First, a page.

Experts are urging businesses to prepare for an above-normal hurricane season. Here’s how risk managers can respond

Hurricane experts are warning businesses to prepare for a “blockbuster” hurricane season.

While the Atlantic hurricane season does not officially start until June 1, there are already “serious and growing concerns” about what lies ahead, according to AccuWeather chief meteorologist Jonathan Porter.


An average hurricane season produces 14 named storms, of which seven become hurricanes, including three major hurricanes.

However, Tropical Storm Risk (TSR), has raised its previous forecast issued in December, and is now predicting that North Atlantic hurricane activity in 2024 will be hyper-active and around 70% above the 1991-2020 30-year norm.

Both TSR and Accuweather cite the return of La Niña and historically warm water across the Atlantic Ocean as reasons to expect more severe hurricane activity than normal.

La Niña typically leads to more tropical storms and hurricanes in the Atlantic due to reduced wind shear, or disruptive winds high in the atmosphere.

Meanwhile, warm water is fuel for hurricanes, and all signs are pointing toward record-breaking temperatures in the Atlantic hurricane basin. In mid-February, water temperatures reached typical mid-July levels. 

“The second half of the hurricane season is likely to be very active, as conditions will be more favorable for tropical systems,” AccuWeather long-range expert Paul Pastelok said.

“We expect that the Gulf Coast, especially the Texas Coast, will be at a higher risk for direct impacts from a tropical system this year.

The impact on businesses

EuroTempest’s Dr Adam Lea says that the strong likelihood of a very active upcoming hurricane season implies that the risk of substantial losses is also elevated, suggesting that businesses “hope for the best, but prepare for the worst.”

He continues: “In terms of how people on the ground should prepare, the same as prior to any season with maybe some emphasis on looking at their community’s resilience to flooding, since the most destructive element in a hurricane is frequently water, not wind, both from surge and extreme rainfall.

“The other areas risk managers might consider are; for investors, reviewing their capital allocations in areas at high risk of hurricane activity, reviewing (re)insurance cover to check they are adequately protected, and assessing the businesses liquidity and reserves. Companies should be taking a look at their business interruption and disaster recovery plans – making sure their supply chains are secure as well as their own operations.”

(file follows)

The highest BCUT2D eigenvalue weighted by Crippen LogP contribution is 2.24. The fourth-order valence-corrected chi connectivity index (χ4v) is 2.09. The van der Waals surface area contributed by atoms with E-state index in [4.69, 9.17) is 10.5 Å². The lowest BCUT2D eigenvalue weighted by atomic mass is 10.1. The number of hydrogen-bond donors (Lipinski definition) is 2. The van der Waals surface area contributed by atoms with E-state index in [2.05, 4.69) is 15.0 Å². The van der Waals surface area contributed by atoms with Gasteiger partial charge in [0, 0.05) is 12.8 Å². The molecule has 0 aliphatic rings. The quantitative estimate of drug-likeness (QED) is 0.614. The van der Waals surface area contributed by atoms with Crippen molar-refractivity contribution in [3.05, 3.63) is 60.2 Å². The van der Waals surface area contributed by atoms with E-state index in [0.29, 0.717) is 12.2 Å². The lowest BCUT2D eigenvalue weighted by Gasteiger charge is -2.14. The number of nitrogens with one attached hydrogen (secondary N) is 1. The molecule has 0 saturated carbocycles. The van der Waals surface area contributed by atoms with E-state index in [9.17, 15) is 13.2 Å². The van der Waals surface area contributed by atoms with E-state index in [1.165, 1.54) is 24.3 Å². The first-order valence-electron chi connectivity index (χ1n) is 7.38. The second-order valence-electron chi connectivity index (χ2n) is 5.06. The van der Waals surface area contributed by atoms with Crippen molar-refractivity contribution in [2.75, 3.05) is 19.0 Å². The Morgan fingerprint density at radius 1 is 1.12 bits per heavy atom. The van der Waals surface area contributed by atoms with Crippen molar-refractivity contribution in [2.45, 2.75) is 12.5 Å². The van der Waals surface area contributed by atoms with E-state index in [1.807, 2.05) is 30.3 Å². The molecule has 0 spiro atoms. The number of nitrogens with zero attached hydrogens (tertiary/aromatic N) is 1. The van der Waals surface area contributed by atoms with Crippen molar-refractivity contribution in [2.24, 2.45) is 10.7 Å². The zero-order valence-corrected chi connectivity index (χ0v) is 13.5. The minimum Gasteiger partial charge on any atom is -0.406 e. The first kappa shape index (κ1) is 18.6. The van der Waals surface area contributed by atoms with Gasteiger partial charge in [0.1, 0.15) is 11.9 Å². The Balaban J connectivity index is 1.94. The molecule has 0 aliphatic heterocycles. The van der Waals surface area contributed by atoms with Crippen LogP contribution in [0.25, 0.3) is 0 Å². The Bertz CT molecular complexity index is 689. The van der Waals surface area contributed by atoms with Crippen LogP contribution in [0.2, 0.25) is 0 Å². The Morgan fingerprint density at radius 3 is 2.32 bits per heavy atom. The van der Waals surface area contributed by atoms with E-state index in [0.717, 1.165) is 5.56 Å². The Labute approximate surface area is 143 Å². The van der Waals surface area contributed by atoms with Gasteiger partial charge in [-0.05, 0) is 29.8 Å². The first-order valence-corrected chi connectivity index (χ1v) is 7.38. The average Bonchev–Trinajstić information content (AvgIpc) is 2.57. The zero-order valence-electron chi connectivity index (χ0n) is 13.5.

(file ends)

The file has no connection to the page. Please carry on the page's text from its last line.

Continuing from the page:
What next? How risk managers can prepare for hurricanes

Aon’s top tips for building hurricane resilience

1) Identify key stakeholders.   

When building a plan for hurricane season, a critical element of a proactive response plan is to identify key personnel and external consultants and resources, such as your broker, insurance adjuster, legal, accounting/finance, restoration contractors (along with their contact information), should an event cause damage or render sites temporarily inoperable.

2) Designate a response leader. 

It’s also important to designate an internal leader, such as the CFO or risk manager, and alternate staff to coordinate the response and claims teams to ensure all plan elements are implemented on a timely basis. Creating a flowchart or playbook showing the response and claim elements will help make the entire process more efficient.

In addition, simulating the plan using various event scenarios will help work out any issues. Consider implementing “call trees” within the organisation, ensuring you can effectively reach all members of your team during and after an event.

It is also highly recommended that these items are included, or cross-referenced, in business continuity plans.

3) Understand your business interruption risks. 

The plan should also include a comprehensive evaluation of all your organisation’s plants and locations situated in hurricane regions to ensure a thorough understanding of business interruption and asset values and their general exposure to hurricanes and other major storm events.

There are a number of “apps” available to provide business continuity plans on mobile devices to ensure that all team members have the details at their fingertips.

4) Address, wind, flooding, power outages and loss of communications resources. 

One lesson learned from major storms is that planning must address not only wind-related loss, but storm surge, flooding, extended power outages, and interruption of landline, cell phone and internet access, as well as site inaccessibility.